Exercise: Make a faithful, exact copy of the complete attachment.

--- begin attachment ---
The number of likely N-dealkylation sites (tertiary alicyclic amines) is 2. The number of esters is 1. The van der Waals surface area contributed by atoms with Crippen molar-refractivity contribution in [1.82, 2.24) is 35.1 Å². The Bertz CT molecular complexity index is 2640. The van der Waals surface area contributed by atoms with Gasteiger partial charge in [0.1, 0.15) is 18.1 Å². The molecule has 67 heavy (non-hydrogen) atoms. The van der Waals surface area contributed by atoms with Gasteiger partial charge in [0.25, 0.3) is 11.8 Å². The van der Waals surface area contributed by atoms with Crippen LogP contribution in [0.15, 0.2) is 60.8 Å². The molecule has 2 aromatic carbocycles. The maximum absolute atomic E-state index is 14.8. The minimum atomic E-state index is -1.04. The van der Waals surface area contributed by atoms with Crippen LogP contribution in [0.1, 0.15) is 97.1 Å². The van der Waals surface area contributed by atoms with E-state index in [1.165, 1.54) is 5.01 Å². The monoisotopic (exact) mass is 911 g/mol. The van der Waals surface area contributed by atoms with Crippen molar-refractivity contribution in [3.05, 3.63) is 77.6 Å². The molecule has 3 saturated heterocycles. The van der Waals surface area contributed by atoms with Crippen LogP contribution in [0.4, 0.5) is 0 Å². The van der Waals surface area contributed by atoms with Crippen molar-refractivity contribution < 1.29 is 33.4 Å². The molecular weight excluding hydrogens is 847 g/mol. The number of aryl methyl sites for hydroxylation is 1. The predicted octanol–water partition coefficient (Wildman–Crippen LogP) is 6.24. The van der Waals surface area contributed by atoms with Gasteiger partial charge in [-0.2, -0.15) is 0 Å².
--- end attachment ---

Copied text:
The number of likely N-dealkylation sites (tertiary alicyclic amines) is 2. The number of esters is 1. The van der Waals surface area contributed by atoms with Crippen molar-refractivity contribution in [1.82, 2.24) is 35.1 Å². The Bertz CT molecular complexity index is 2640. The van der Waals surface area contributed by atoms with Gasteiger partial charge in [0.1, 0.15) is 18.1 Å². The molecule has 67 heavy (non-hydrogen) atoms. The van der Waals surface area contributed by atoms with Gasteiger partial charge in [0.25, 0.3) is 11.8 Å². The van der Waals surface area contributed by atoms with Crippen LogP contribution in [0.15, 0.2) is 60.8 Å². The molecule has 2 aromatic carbocycles. The maximum absolute atomic E-state index is 14.8. The minimum atomic E-state index is -1.04. The van der Waals surface area contributed by atoms with Crippen LogP contribution in [0.1, 0.15) is 97.1 Å². The van der Waals surface area contributed by atoms with E-state index in [1.165, 1.54) is 5.01 Å². The monoisotopic (exact) mass is 911 g/mol. The van der Waals surface area contributed by atoms with Crippen molar-refractivity contribution in [3.05, 3.63) is 77.6 Å². The molecule has 3 saturated heterocycles. The van der Waals surface area contributed by atoms with Crippen LogP contribution in [0.4, 0.5) is 0 Å². The van der Waals surface area contributed by atoms with Crippen molar-refractivity contribution < 1.29 is 33.4 Å². The molecular weight excluding hydrogens is 847 g/mol. The number of aryl methyl sites for hydroxylation is 1. The predicted octanol–water partition coefficient (Wildman–Crippen LogP) is 6.24. The van der Waals surface area contributed by atoms with Gasteiger partial charge in [-0.2, -0.15) is 0 Å².